Week 4: tubulointerstitial nephritis and drug nephrotoxicity Flashcards Preview

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Flashcards in Week 4: tubulointerstitial nephritis and drug nephrotoxicity Deck (16):

What are the main causes of Acute interstitial nephritis (AIN).

1. Drugs: penicillins, cephalosporins, NSAIDs, sulfonamides, rifampin, indinavir, allopurrinol, PPIs
2. Infections: streptococci, typhoid fever, legionella, leptospirosis, cytomegalovirus
3. Immunological diseases: SLE, Sjogren's syndrome, sarcoidosis
4. Idiopathic with uveitis


Define Acute tubulointerstitial nephritis.

-acute renal failure form immune-mediated tubulointerstitial injury, initiated by medications, infection, and other causes
ATN: which is acute tubular cell injury/dysfxn. Commonly caused by ischemia and toxic drugs


Pathogenesis of AIN

-may be cell mediated or humoral hypersensitivity reactions
-drug/metabolite may act as hapten to form hapten-protein complex that initiate hypersensitive reaction
-others have circulating autoantibodies to tubular antigens and deposition of these antibodies in tubular BM, e.g. SLE patients


Clinical features of classic AIN

-asymptomatic with abnormal urinalysis (nephrotic range proteinuria), e.g. NSAIDS
-symptomatic with (hypersensitivity reaction): maculopapular rash, fever, eosinophilia (triad of rash, fever, eosinophila), oliguria possible
-symptomatic e.g. beta lactam antibiotics


What are lab findings in AIN?

-Lab studies: elevated Cr, peripheral Eosinophilia
-urinalysis: rbcs, wbcs, leukocyte casts, low grade proteinuria
-urine microscopy: urine eosinophils
-FeNa>1% usually


Pathological findings in Drug-induced AIN

-interstitial edema and infilatrate consisting of primarily T lymphocytes and monoctytes
-eosinophils and histiocytes with granuloma formation in 30%, especially after antibiotics


Treatment and prognosis of drug induced AIN

-most forms are self limited and resolve upon stopping the drug
-Advanced prognostic features: prolonged renal failure >3 weeks, NSAIDs, certain findings: granulomas, tubular atrophy, fibrosis


Mechanisms of NSAID induced AIN

-hemodynamic: blockage of PGl2 and PGE2 (vasodilatory effects) prevent balance of AngII
-Na retention by inhibition of COX-2 natriuretic effect
-hyperkalemia (suppressing renin)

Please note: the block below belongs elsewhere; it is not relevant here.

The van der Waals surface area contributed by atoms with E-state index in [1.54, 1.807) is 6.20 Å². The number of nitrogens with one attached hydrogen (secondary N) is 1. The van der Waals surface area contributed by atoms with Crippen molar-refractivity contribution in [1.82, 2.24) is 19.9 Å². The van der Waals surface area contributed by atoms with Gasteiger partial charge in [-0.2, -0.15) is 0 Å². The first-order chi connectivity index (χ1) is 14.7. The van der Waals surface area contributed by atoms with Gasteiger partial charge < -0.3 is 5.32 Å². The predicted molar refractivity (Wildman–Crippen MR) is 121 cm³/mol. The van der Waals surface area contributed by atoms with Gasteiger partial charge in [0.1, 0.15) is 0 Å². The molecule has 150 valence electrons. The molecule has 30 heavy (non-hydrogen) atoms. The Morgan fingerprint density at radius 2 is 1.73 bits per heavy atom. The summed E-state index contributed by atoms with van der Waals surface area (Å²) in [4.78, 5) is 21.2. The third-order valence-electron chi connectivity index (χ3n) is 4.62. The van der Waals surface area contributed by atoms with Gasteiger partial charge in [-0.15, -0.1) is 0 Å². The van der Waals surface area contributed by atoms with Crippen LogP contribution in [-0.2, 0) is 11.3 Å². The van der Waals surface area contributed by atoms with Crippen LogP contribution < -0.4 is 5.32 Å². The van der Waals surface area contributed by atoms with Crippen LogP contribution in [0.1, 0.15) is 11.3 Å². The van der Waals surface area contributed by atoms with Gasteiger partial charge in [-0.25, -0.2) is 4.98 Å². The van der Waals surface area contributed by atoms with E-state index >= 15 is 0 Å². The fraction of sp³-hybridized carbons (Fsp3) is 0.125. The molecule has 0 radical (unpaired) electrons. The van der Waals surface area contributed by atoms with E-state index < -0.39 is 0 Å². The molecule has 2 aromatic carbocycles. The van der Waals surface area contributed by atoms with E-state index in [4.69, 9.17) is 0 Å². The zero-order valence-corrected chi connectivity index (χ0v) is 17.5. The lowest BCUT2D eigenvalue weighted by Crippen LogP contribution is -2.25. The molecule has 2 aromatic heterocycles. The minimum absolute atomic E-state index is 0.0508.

Pathogenesis of aminoglycoside induced ATN

-filtered and almost entirely excreted in urine
-small amount is taken up and stored by epithelial cells in PT, where they induce acute tubular necrosis


Clinical features of aminoglycoside induced ATN

-develops 7-10 days after treatment
-often non-oliguric, urine output>500ml/day
-occasionally occurs several days after drug is discontinued b/c of prolonged storage in PT cells
-supportive treatment, hemodialysis occasionally needed
-risk factors for nephrotoxicity: old age, obesity, preexisting renal insufficiency or liver disease, frequency/duration of drug therapy, concurrent use of other nephrotoxins


pathogenesis of radio contrast media-induced ARF

-direct tubular injury, leading to generation of oxygen radicals
-fall in renal perfusion due to contrast induced release of endothelin-->leading to widespread renal vasoconstriction
-histological lesion consistent with ATN


Risk factors for contrast nephropathy.

Age (>65)
Cr >1.5
CHF, nephrotic syndrome, liver cirrhosis
Volume depletion
High total contrast dose or repeated exposure over short period of time
Multiple myeloma


Clinical course of contrast nephropathy.

-dx made from hx of AFR 24-48 hrs after IV contrast administration.
-nonoliguric ARF
-UA: renal tubular epithlial casts or muddy brown casts or both
-recovery generally in 1 week
-supportive treatment
-isotonic fluid is only proven prevention


Clinical manifestations of amphotericin B nephrotoxicity.

1. Acute renal failure: dose dependent decline in GFR with oliguria or anuria
--tubular membranes toxicity associated with vasoconstriction from drug-->ATN
2. other tubular dysfunction: precedes ARF--hypokalemia, hypomagnesemia, distal tubular acidosis


Describe toxicity from gadolinium containing contrast agents

-used for MRIs
-increased toxicity in patients with prolonged hemodialysis
-nephrogenic systemic fibrosis (NSF): large areas of hardened skin with fibrotic nodes dn plaques. flexion contractors,


Describe Analgesic nephropathy and clinical features.

-chronic interstitial disease, associated with long term use of analgesics
-believed to be due to 2 analgesics +codeine/caffeine
-classically seen with phenacetin
-most are females in 40s or 50s who complain of chronic pain
-can lead to development of both CTIN and papillary necrosis.
-renal damage primarily in medulla: NSAIDs and ASA inhibit PG production-->vasoconstriction-->ischemia and papillary necrosis
-increased risk of transitional cell CA